As a member of the strictly religious Satmar sect of Hasidic Judaism, Deborah Feldman grew up under a code of relentlessly enforced customs governing everything from what she could wear and to whom she could speak to what she was allowed to read. It was stolen moments spent with the empowered literary characters of Jane Austen and Louisa May Alcott that helped her to imagine an alternative way of life. Trapped as a teenager in a sexually and emotionally dysfunctional marriage to a man she barely knew, the tension between Deborah’s desires and her responsibilities as a good Satmar girl grew more explosive until she gave birth at nineteen and realized that, for the sake of herself and her son, she had to escape.

 
August 27, 2014
The People of Forever Are Not Afraid: A Novel by Shani Boianjiu
 
Yael, Avishag, and Lea grow up together in a tiny, dusty Israeli village, attending a high school made up of caravan classrooms, passing notes to each other to alleviate the universal boredom of teenage life. When they are conscripted into the army, their lives change in unpredictable ways, influencing the women they become and the friendship that they struggle to sustain. Yael trains marksmen and flirts with boys. Avishag stands guard, watching refugees throw themselves at barbed-wire fences. Lea, posted at a checkpoint, imagines the stories behind the familiar faces that pass by her day after day. They gossip about boys and whisper of an ever more violent world just beyond view. They drill, constantly, for a moment that may never come. They live inside that single, intense second just before danger erupts.
In a relentlessly energetic and arresting voice marked by humor and fierce intelligence, Shani Boianjiu, winner of the National Book Foundation’s “5 Under 35,” creates an unforgettably intense world, capturing that unique time in a young woman's life when a single moment can change everything.
 
(From Lois: The novel is written as a non-linear narrative. Keep notes on the 3 girls so you don't confuse them.)
 
Monday, September 22, 2014
Note: This meeting has been shifted to Monday because Rosh Hashana begins on Wednesday night.)
 
Once We Were Brothers by Ronald H. Balsom
 
The gripping tale about two boys, once as close as brothers, who find themselves on opposite sides of the Holocaust.

Elliot Rosenzweig, a respected civic leader and wealthy philanthropist, is attending a fundraiser when he is suddenly accosted and accused of being a former Nazi SS officer named Otto Piatek, the Butcher of Zamosc. Although the charges are denounced as preposterous, his accuser is convinced he is right and engages attorney Catherine Lockhart to bring Rosenzweig to justice. Solomon persuades attorney Catherine Lockhart to take his case, revealing that the true Piatek was abandoned as a child and raised by Solomon's own family only to betray them during the Nazi occupation. But has Solomon accused the right man?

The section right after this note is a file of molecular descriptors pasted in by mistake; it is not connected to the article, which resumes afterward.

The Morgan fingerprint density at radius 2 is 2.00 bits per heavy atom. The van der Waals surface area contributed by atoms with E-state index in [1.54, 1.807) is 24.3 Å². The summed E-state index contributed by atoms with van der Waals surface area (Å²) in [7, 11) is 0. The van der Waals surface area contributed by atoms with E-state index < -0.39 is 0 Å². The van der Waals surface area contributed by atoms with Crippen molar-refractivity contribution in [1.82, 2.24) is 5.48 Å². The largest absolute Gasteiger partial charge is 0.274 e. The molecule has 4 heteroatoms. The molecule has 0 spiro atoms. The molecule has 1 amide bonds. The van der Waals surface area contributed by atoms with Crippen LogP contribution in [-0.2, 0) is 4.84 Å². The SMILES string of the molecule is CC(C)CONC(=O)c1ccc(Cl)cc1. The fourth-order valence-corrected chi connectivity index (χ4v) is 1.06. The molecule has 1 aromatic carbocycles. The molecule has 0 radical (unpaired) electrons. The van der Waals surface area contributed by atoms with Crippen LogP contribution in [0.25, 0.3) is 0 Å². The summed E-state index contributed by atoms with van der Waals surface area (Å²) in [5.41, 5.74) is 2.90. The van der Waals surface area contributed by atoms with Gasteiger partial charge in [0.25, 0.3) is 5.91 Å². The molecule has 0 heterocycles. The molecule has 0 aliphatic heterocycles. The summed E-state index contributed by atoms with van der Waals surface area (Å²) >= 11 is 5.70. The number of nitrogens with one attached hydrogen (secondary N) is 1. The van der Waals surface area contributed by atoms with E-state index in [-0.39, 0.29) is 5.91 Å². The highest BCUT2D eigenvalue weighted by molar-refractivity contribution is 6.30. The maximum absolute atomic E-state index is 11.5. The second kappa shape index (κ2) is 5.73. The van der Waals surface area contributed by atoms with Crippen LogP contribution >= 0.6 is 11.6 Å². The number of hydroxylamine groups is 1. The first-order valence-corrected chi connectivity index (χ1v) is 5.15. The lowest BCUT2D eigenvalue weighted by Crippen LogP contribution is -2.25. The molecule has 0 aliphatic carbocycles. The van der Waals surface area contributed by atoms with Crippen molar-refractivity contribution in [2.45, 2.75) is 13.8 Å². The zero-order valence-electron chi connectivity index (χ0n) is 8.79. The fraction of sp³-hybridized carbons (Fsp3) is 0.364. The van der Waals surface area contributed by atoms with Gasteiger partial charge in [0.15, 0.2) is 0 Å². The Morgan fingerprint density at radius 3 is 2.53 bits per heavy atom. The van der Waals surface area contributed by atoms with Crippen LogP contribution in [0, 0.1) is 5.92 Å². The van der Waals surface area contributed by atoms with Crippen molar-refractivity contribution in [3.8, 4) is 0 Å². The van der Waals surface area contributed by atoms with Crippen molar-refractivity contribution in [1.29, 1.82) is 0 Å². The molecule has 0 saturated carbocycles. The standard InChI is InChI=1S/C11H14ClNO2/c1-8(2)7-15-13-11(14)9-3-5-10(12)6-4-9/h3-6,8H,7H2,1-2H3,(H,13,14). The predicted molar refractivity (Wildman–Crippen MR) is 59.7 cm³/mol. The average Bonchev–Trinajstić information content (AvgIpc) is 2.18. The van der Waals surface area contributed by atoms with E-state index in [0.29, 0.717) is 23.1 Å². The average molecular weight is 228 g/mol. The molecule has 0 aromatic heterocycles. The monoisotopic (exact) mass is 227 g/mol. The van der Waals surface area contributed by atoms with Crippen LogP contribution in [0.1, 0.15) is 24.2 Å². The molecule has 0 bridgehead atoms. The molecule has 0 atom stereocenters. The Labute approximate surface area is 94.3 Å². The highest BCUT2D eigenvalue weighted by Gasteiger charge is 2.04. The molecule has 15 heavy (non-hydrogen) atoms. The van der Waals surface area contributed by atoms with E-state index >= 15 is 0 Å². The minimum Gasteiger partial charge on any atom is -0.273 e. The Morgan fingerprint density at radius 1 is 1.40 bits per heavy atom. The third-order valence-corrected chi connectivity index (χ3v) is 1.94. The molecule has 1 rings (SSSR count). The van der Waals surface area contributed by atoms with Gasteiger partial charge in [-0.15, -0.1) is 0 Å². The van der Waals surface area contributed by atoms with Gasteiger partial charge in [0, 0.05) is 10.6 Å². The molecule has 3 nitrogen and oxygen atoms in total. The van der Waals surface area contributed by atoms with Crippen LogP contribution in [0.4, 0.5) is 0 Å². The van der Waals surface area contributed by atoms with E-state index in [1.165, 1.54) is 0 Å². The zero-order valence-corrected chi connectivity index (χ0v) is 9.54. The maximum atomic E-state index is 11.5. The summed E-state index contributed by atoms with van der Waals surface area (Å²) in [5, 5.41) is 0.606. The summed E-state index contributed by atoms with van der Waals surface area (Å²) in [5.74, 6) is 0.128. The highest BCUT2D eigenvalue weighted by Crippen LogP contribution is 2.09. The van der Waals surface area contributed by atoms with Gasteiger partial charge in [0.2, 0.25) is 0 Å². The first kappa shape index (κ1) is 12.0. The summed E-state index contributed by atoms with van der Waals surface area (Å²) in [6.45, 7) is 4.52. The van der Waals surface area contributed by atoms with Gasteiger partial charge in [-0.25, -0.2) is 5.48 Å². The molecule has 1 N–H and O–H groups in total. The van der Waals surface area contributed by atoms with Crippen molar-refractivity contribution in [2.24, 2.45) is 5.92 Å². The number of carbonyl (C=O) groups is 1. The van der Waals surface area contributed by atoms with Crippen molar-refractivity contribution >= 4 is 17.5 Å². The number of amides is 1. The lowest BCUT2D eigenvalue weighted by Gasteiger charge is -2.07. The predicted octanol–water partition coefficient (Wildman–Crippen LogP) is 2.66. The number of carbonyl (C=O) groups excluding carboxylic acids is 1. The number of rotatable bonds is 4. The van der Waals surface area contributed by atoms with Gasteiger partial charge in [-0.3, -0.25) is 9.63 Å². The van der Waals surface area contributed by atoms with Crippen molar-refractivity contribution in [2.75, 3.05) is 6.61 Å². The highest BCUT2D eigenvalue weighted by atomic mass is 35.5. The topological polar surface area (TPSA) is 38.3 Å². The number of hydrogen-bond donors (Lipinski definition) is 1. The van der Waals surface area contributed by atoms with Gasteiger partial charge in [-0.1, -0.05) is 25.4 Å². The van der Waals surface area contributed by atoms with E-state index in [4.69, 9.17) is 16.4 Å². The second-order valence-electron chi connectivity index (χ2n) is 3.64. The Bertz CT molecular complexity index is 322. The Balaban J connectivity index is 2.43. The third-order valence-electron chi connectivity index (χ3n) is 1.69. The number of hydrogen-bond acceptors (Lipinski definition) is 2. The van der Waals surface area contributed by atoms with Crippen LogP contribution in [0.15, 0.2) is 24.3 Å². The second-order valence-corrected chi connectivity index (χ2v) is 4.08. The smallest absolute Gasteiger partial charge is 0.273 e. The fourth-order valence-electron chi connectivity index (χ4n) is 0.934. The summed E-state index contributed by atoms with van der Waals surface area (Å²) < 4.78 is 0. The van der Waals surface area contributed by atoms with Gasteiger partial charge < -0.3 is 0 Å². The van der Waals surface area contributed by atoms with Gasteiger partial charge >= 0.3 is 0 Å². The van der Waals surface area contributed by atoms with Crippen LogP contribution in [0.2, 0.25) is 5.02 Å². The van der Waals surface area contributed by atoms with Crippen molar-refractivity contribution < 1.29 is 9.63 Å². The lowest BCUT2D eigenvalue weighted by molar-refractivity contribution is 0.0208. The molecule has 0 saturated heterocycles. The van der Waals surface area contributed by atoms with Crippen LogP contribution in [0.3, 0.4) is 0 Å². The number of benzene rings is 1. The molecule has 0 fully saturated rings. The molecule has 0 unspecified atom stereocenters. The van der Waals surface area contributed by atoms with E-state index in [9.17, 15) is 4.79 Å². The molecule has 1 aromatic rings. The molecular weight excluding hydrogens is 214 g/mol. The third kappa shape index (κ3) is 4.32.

Once We Were Brothers is Ronald H. Balson's compelling tale of two boys and a family who struggle to survive in war-torn Poland, and a young love that struggles to endure the unspeakable cruelty of the Holocaust. Two lives, two worlds, and sixty years converge in an explosive race to redemption that makes for a moving and powerful tale of love, survival, and ultimately the triumph of the human spirit
.
 
October 22, 2014
A Guide for the Perplexed: A Novel by Dara Horn
 
The incomparable Dara Horn returns with a spellbinding novel of how technology changes memory and how memory shapes the soul.

Software prodigy Josie Ashkenazi has invented an application that records everything its users do. When an Egyptian library invites her to visit as a consultant, her jealous sister Judith persuades her to go. But in Egypt’s postrevolutionary chaos, Josie is abducted—leaving Judith free to take over Josie’s life at home, including her husband and daughter, while Josie’s talent for preserving memories becomes a surprising test of her empathy and her only means of escape.

A century earlier, another traveler arrives in Egypt: Solomon Schechter, a Cambridge professor hunting for a medieval archive hidden in a Cairo synagogue. Both he and Josie are haunted by the work of the medieval philosopher Moses Maimonides, a doctor and rationalist who sought to reconcile faith and science, destiny and free will. But what Schechter finds, as he tracks down the remnants of a thousand-year-old community’s once-vibrant life, will reveal the power and perils of what Josie’s ingenious work brings into being: a world where nothing is ever forgotten.